REST strictly refers to a collection of network architecture principles which outline how resources are defined and addressed. The term is often used in a looser sense to describe any simple interface which transmits domain-specific data over HTTP without an additional messaging layer such as SOAP or session tracking via HTTP cookies.
- Application state and functionality are divided into resources
- Every resource is uniquely addressable using a universal syntax for use in hypermedia links
- All resources share a uniform interface for the transfer of state between client and resource, consisting of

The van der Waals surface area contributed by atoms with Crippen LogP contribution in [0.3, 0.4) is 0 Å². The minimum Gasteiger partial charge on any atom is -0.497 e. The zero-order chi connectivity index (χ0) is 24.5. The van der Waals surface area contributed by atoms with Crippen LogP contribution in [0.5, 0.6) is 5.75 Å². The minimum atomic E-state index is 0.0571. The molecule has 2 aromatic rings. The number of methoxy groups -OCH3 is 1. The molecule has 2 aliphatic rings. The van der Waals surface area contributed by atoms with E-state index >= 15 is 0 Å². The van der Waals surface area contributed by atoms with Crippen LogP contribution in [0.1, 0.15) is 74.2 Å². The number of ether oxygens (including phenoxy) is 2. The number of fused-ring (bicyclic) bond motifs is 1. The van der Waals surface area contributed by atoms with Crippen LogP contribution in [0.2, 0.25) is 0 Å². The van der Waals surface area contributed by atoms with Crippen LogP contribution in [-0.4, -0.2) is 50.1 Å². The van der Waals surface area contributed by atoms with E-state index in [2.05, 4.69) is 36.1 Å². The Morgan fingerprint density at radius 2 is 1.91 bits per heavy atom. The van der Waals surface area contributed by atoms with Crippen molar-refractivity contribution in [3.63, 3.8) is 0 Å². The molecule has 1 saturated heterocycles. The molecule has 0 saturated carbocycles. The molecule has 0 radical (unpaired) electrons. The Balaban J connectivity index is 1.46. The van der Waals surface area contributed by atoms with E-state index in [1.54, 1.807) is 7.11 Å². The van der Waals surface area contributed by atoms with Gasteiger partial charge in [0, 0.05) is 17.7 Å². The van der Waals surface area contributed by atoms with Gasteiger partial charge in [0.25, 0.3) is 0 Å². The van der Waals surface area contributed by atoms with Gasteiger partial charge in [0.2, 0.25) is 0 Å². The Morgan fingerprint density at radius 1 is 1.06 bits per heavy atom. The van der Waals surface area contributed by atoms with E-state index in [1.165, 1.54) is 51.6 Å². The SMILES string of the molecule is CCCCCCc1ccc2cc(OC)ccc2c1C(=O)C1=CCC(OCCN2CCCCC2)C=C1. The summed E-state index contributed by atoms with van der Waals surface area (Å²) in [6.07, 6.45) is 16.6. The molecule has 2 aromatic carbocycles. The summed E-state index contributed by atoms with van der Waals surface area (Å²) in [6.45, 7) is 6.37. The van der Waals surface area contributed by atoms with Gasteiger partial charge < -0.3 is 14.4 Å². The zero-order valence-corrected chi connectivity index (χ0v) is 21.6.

- A constrained set of well-defined operations
- A constrained set of content types, optionally supporting code on demand
- A protocol which is:
Difference between POX/HTTP, SOAP, and REST....
REST is an architectural style that is independent, but compatible, with XML. It’s about identifiable resources, resource representations, a fixed (uniform) interface, and linking. HTTP is REST’s most popular instantiation.
POX/HTTP means exchanging plain old XML documents over HTTP. RESTful POX, i.e. using XML in a RESTful manner, would mean POX is a subset of REST. Many, if not most POX applications don’t care about REST very much, though — they’d thus be part of a distinct set of applications.
SOAP is a standard document format for building high-level protocols. Anything that uses SOAP is (by definition) not just using plain old XML, and thus not POX; it may be RESTful, unless it violates REST principles.
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